Connect the dots…an unexplained distinct sense of style and self as a youngster = a chance class in college with an astute professor = one music stand shown in a New York show that led to a lifetime professional partnership = an award at the hometown museum that determined his emphasis on sculptural design. 
Installation/New and Old Benches

“Regrets…(he’s) had a few….but then again, too few to mention…”

Me too. Increasingly, it feels like I was struck by a lucky star to find myself in my own skin  - deserved or not - and I am thankful.  I think Wendell feels pretty much the same way. 

I hope the same for you, dear reader. 

(PS:  The show…I didn’t much care. Some pieces I like; some pieces I don’t.  Frankly - in case you haven’t guessed by now -  it’s the man - the artist -  I thought was more interesting.)

Sunday, September 24, 2017


Joseph Albers, 1975
Joseph Albers was born in Germany and taught elementary school for more than ten years. Along the way, he also studied art. He left teaching children to lead the famous German Bauhaus faculty in stained glass design. (Isn’t that interesting? Think about stained glass, its blocks of color and defining seams. Now superimpose that on Albers’ famous color block paintings. See? During our lives, we may jump - or crash! - from one branch to another but we take along the memory of the limb we left behind.)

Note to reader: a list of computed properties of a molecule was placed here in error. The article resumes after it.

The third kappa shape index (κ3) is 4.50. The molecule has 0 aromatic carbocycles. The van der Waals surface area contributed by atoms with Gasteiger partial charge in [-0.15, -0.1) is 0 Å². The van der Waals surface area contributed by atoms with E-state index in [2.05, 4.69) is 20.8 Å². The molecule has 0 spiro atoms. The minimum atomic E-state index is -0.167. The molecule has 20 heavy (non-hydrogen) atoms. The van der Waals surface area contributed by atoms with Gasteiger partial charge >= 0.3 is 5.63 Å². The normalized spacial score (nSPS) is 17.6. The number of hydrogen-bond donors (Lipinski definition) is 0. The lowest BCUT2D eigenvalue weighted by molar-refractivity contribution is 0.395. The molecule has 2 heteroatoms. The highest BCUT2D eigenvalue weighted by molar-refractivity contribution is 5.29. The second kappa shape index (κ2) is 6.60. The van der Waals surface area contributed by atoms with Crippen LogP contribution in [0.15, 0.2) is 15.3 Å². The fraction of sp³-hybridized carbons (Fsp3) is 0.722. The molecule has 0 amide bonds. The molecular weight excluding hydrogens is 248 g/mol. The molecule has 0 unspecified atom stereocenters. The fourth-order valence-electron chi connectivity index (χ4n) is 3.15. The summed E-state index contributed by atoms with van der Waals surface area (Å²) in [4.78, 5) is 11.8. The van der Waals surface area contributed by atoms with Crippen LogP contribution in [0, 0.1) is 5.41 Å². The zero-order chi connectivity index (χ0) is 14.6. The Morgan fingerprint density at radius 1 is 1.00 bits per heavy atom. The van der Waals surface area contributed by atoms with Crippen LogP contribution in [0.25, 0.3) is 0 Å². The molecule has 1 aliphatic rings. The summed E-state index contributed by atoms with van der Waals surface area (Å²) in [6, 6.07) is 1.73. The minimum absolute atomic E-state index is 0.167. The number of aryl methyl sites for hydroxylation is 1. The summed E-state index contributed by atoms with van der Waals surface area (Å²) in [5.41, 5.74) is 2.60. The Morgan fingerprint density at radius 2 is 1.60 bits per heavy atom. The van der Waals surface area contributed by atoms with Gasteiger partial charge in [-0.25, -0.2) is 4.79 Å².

When Nazi Germany shut down the Bauhaus, talented faculty scattered throughout the world. Albers was invited to head a new art school near Asheville, North Carolina - Black Mountain College. He molded the curriculum there from 1933 until he left in 1950 to head the design program at Yale.  Albers died in 1976.

Here are his four basic art exercises - from elementary classes to Yale:

  1. Take 3 colors and turn them into 4.
  2. Draw your name backwards and upside down.
  3. Use your fingers to make newspaper sculptures.
  4. Draw the spaces between chair legs.


Illustration by Maurice Sendak
Not-for-profit fund raising events became the topic of conversation in my car twice this week. Here’s why that seems important: the conversations took place among some high-power talent - smart, competent women who have terrific organization skills and a mother lode of experience. If someone computed a bottom line, the accumulated amount of money raised by these ladies over their lifetimes probably would astound most of us!